How to start leveraging culture as a strategic opportunity at Board level?
In a recent article published in the Australian Financial Review, Patrick Durkin reports on a new trend in Australia showing that Boards are increasingly focusing on culture. Angus Armour, CEO of the Australian Institute of Company Directors testifies that “the ability to manage culture is now as critical for a board as the ability to manage the P&L”. This has certainly been my experience in the conversations I facilitated between Boards and their executive teams. Nearly every time they revolved, at least partially, on the cultural transformation that would be required to enable the business strategy.
There are, however, two notable areas where I find the article wanting:
First, it doesn’t reflect on the actual experience, and its challenges, of having the right type of conversation about culture at Board and executive level. Such conversations are in a stage of infancy and as result, they are not easy nor natural to have. Developing that ability and making it meaningful takes time and can’t easily be improvised.
As the issue of culture emerges from the background and comes into focus it’s evident that Boards often lack the frameworks and indicators to guide and challenge their executive team through it. When it comes to culture the time horizon, rhythm, pace of action and the evidence of progress differ significantly to those applicable to managing a P&L. I have witnessed Boards unconsciously apply mechanical mental models to cultural conversations that were detrimental to the depth of insights and the quality of decision making. It is healthy for Boards to venture into this new territory so long as there is a shared awareness between them and the executive team that it requires a different type of dialogue, posture and frame of reference.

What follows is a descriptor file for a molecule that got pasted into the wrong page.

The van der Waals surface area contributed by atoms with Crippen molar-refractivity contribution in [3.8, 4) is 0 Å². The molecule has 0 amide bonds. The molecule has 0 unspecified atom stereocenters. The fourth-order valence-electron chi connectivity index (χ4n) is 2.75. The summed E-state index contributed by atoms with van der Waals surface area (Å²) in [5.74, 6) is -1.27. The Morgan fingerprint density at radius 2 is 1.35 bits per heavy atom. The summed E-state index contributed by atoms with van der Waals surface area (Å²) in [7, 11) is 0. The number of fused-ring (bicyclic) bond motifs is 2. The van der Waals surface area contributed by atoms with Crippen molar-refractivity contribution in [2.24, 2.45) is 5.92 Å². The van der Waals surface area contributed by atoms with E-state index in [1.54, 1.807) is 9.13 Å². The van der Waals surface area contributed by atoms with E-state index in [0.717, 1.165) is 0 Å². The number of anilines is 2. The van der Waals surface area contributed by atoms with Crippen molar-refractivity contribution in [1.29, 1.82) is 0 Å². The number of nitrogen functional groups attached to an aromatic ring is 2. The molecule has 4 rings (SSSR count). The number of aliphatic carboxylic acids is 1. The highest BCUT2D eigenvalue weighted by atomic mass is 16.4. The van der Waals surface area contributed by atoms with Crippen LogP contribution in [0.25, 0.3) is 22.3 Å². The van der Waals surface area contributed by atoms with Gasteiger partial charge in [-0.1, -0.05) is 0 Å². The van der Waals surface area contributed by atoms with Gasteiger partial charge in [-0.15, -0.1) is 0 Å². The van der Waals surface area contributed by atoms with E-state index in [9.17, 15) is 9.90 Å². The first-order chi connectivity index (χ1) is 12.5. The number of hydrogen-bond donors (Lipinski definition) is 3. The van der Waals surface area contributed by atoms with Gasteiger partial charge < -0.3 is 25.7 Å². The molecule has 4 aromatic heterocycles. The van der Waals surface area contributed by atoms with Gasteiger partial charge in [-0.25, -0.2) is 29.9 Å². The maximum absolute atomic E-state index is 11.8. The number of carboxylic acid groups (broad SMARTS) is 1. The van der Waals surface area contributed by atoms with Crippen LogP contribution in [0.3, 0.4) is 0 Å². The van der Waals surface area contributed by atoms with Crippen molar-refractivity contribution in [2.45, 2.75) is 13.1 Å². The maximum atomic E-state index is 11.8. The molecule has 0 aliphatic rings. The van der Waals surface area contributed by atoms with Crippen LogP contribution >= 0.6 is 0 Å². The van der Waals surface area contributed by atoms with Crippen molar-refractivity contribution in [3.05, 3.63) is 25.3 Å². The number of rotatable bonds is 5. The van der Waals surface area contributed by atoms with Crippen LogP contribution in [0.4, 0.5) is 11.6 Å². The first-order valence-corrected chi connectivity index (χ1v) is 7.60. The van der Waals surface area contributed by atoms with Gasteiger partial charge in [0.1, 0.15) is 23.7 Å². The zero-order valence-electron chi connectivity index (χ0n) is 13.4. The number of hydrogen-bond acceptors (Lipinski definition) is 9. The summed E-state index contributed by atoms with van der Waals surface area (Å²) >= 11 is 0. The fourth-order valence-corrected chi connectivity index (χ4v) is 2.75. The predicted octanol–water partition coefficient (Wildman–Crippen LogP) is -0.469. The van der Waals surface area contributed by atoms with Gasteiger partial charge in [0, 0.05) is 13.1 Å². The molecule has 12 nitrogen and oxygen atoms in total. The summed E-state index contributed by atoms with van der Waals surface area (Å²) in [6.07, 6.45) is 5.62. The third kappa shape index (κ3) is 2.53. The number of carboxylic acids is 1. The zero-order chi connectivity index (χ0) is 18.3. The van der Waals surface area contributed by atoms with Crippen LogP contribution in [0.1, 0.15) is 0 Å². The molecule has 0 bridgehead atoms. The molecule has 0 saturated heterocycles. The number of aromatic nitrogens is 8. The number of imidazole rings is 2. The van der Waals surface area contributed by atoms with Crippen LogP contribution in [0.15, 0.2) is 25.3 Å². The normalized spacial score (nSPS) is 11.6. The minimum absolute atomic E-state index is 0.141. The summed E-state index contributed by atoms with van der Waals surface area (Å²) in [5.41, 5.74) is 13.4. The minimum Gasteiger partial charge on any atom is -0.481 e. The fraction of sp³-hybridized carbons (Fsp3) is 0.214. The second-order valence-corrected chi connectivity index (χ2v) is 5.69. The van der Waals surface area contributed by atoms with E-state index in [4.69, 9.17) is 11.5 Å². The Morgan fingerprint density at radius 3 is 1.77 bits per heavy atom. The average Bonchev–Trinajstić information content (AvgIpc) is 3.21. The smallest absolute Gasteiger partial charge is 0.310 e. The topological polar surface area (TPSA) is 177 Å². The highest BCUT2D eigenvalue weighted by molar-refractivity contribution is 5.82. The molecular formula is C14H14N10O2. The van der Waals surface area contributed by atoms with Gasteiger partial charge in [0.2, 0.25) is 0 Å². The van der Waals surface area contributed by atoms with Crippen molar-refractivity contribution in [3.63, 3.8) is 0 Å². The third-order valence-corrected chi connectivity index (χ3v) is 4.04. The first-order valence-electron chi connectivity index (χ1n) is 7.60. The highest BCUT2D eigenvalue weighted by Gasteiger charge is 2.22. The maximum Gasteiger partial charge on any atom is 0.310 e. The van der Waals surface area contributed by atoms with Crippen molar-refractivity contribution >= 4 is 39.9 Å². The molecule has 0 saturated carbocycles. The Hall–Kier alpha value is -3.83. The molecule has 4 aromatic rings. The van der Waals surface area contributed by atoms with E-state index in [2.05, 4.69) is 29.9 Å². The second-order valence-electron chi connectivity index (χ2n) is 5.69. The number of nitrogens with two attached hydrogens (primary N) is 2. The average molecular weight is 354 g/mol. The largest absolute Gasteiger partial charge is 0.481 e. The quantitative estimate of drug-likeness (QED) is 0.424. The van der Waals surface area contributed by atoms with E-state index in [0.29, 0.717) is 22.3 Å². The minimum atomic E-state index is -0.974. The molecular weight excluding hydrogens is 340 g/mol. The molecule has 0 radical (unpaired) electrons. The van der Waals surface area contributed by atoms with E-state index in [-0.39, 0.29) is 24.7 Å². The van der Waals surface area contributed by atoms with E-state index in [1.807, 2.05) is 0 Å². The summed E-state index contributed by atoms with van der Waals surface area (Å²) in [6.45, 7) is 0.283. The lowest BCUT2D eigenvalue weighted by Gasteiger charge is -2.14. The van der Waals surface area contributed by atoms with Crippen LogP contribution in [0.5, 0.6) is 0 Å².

Secondly, the article that seem to portray the emerging focus on culture as being mainly driven by risk mitigation. The article talks about “culture audits to stamp out potential problems”, about incorporating “firm culture into its risk-based surveillance reviews”, or about Boards being “conscious of the tremendous damage it [conduct & behaviours] does to the brand, and therefore their share value if their activities or their service is misaligned to the reputation they would like to have in the community”.
My experience of the culture conversation is one of opportunity rather than risk. It recognizes that culture is an asset and that it may well be the most powerful one to unleash the organisation’s potential and implement the boldest of strategies.
An example of one such opportunity is innovation. It ranks high on most Board’s agendas and the consequent realisation is that beyond processes and methodologies, innovation is primarily a question of culture. More broadly and in an increasingly uncertain environment, Boards need to foster a culture of agility and accountability to ensure their organisation even has a future, let alone a bright one. The opportunity for Boards is to look at culture as a strategic driver and potential differentiator leaving behind the defensive considerations about ‘conduct & behaviors’ that should be discussed lower in the chain of command.
When the wind of change blows, some people build walls, others build windmills.
- Chinese proverb -
When Executive teams launch a transformation program with a strong cultural component, they often underestimate that the cultural transformation starts at Board level. It is healthy that the topic is now welcome in the board room. The next challenge is to ensure we are having the right conversation about it, in the right way.